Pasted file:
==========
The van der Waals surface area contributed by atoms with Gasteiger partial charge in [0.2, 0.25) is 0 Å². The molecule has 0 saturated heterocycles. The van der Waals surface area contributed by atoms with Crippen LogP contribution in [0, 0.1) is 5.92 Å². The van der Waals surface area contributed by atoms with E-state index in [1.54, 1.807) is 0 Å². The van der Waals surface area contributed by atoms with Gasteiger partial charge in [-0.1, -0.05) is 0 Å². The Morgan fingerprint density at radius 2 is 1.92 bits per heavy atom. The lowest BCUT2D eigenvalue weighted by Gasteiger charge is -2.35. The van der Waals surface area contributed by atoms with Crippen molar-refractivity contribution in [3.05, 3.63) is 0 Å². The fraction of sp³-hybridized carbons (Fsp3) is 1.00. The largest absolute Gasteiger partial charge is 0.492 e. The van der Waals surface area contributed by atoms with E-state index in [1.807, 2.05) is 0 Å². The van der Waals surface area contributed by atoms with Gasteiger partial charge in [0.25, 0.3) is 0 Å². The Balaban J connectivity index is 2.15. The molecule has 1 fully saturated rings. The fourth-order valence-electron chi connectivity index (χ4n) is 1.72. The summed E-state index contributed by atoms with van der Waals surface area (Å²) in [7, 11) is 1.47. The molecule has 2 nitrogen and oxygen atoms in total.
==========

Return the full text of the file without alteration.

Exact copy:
The van der Waals surface area contributed by atoms with Gasteiger partial charge in [0.2, 0.25) is 0 Å². The molecule has 0 saturated heterocycles. The van der Waals surface area contributed by atoms with Crippen LogP contribution in [0, 0.1) is 5.92 Å². The van der Waals surface area contributed by atoms with E-state index in [1.54, 1.807) is 0 Å². The van der Waals surface area contributed by atoms with Gasteiger partial charge in [-0.1, -0.05) is 0 Å². The Morgan fingerprint density at radius 2 is 1.92 bits per heavy atom. The lowest BCUT2D eigenvalue weighted by Gasteiger charge is -2.35. The van der Waals surface area contributed by atoms with Crippen molar-refractivity contribution in [3.05, 3.63) is 0 Å². The fraction of sp³-hybridized carbons (Fsp3) is 1.00. The largest absolute Gasteiger partial charge is 0.492 e. The van der Waals surface area contributed by atoms with E-state index in [1.807, 2.05) is 0 Å². The van der Waals surface area contributed by atoms with Gasteiger partial charge in [0.25, 0.3) is 0 Å². The Balaban J connectivity index is 2.15. The molecule has 1 fully saturated rings. The fourth-order valence-electron chi connectivity index (χ4n) is 1.72. The summed E-state index contributed by atoms with van der Waals surface area (Å²) in [7, 11) is 1.47. The molecule has 2 nitrogen and oxygen atoms in total.